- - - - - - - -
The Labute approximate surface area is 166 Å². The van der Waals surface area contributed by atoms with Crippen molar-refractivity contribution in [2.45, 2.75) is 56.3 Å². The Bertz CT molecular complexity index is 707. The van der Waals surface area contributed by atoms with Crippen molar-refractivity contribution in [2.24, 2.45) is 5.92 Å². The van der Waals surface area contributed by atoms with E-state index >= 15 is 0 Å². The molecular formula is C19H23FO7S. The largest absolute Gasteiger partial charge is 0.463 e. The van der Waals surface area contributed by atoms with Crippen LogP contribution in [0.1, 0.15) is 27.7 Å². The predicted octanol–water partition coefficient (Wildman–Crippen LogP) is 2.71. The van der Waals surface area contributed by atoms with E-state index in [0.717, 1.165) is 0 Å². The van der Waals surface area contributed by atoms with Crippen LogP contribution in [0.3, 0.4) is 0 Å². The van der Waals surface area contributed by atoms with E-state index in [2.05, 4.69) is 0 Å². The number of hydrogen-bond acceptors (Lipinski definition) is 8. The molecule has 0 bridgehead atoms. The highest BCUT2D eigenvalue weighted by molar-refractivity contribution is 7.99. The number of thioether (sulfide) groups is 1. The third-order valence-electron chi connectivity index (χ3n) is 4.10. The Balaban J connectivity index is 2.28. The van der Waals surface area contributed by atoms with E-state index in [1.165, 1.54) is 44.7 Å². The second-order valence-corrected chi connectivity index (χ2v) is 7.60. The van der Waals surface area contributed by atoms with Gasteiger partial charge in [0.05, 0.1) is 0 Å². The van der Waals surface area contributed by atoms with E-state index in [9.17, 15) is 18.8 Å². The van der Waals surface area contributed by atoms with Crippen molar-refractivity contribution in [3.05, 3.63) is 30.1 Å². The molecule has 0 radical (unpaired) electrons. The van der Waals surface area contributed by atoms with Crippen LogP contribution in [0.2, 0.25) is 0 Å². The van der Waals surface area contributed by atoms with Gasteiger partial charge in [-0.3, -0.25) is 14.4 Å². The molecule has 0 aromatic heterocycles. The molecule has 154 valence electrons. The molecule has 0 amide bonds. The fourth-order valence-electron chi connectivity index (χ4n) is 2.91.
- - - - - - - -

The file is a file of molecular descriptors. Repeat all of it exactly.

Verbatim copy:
The Labute approximate surface area is 166 Å². The van der Waals surface area contributed by atoms with Crippen molar-refractivity contribution in [2.45, 2.75) is 56.3 Å². The Bertz CT molecular complexity index is 707. The van der Waals surface area contributed by atoms with Crippen molar-refractivity contribution in [2.24, 2.45) is 5.92 Å². The van der Waals surface area contributed by atoms with E-state index >= 15 is 0 Å². The molecular formula is C19H23FO7S. The largest absolute Gasteiger partial charge is 0.463 e. The van der Waals surface area contributed by atoms with Crippen LogP contribution in [0.1, 0.15) is 27.7 Å². The predicted octanol–water partition coefficient (Wildman–Crippen LogP) is 2.71. The van der Waals surface area contributed by atoms with E-state index in [0.717, 1.165) is 0 Å². The van der Waals surface area contributed by atoms with Crippen LogP contribution in [0.3, 0.4) is 0 Å². The van der Waals surface area contributed by atoms with E-state index in [2.05, 4.69) is 0 Å². The number of hydrogen-bond acceptors (Lipinski definition) is 8. The molecule has 0 bridgehead atoms. The highest BCUT2D eigenvalue weighted by molar-refractivity contribution is 7.99. The number of thioether (sulfide) groups is 1. The third-order valence-electron chi connectivity index (χ3n) is 4.10. The Balaban J connectivity index is 2.28. The van der Waals surface area contributed by atoms with E-state index in [1.165, 1.54) is 44.7 Å². The second-order valence-corrected chi connectivity index (χ2v) is 7.60. The van der Waals surface area contributed by atoms with Gasteiger partial charge in [0.05, 0.1) is 0 Å². The van der Waals surface area contributed by atoms with E-state index in [9.17, 15) is 18.8 Å². The van der Waals surface area contributed by atoms with Crippen molar-refractivity contribution in [3.05, 3.63) is 30.1 Å². The molecule has 0 radical (unpaired) electrons. The van der Waals surface area contributed by atoms with Crippen LogP contribution in [0.2, 0.25) is 0 Å². The van der Waals surface area contributed by atoms with Gasteiger partial charge in [-0.3, -0.25) is 14.4 Å². The molecule has 0 aromatic heterocycles. The molecule has 154 valence electrons. The molecule has 0 amide bonds. The fourth-order valence-electron chi connectivity index (χ4n) is 2.91.